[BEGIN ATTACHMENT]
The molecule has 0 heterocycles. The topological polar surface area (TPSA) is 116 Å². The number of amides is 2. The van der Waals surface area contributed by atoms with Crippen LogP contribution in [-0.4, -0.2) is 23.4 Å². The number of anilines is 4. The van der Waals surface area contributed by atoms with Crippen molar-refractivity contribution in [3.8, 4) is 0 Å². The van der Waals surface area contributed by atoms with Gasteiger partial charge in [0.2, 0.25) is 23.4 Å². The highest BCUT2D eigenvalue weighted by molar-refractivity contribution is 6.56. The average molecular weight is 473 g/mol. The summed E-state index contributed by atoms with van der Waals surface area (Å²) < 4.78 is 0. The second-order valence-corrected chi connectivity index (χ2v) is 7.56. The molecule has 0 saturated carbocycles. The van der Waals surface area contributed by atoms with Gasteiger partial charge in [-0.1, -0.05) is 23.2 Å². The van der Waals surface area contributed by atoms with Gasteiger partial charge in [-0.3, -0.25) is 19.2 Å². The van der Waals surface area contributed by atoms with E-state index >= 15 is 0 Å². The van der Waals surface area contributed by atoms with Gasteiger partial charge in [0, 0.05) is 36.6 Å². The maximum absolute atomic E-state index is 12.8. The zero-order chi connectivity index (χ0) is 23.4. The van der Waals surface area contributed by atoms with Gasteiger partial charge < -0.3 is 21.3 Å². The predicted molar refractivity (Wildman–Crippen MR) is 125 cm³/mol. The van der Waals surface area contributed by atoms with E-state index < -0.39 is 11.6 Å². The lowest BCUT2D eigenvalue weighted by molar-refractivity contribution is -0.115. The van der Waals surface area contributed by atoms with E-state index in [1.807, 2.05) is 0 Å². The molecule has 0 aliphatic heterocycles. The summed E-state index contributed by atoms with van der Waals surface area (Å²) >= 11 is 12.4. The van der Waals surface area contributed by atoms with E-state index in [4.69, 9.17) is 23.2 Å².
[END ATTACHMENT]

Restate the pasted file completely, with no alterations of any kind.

The molecule has 0 heterocycles. The topological polar surface area (TPSA) is 116 Å². The number of amides is 2. The van der Waals surface area contributed by atoms with Crippen LogP contribution in [-0.4, -0.2) is 23.4 Å². The number of anilines is 4. The van der Waals surface area contributed by atoms with Crippen molar-refractivity contribution in [3.8, 4) is 0 Å². The van der Waals surface area contributed by atoms with Gasteiger partial charge in [0.2, 0.25) is 23.4 Å². The highest BCUT2D eigenvalue weighted by molar-refractivity contribution is 6.56. The average molecular weight is 473 g/mol. The summed E-state index contributed by atoms with van der Waals surface area (Å²) < 4.78 is 0. The second-order valence-corrected chi connectivity index (χ2v) is 7.56. The molecule has 0 saturated carbocycles. The van der Waals surface area contributed by atoms with Gasteiger partial charge in [-0.1, -0.05) is 23.2 Å². The van der Waals surface area contributed by atoms with Gasteiger partial charge in [-0.3, -0.25) is 19.2 Å². The van der Waals surface area contributed by atoms with E-state index >= 15 is 0 Å². The van der Waals surface area contributed by atoms with Gasteiger partial charge in [0, 0.05) is 36.6 Å². The maximum absolute atomic E-state index is 12.8. The zero-order chi connectivity index (χ0) is 23.4. The van der Waals surface area contributed by atoms with Gasteiger partial charge < -0.3 is 21.3 Å². The predicted molar refractivity (Wildman–Crippen MR) is 125 cm³/mol. The van der Waals surface area contributed by atoms with E-state index < -0.39 is 11.6 Å². The lowest BCUT2D eigenvalue weighted by molar-refractivity contribution is -0.115. The van der Waals surface area contributed by atoms with E-state index in [1.807, 2.05) is 0 Å². The molecule has 0 aliphatic heterocycles. The summed E-state index contributed by atoms with van der Waals surface area (Å²) >= 11 is 12.4. The van der Waals surface area contributed by atoms with E-state index in [4.69, 9.17) is 23.2 Å².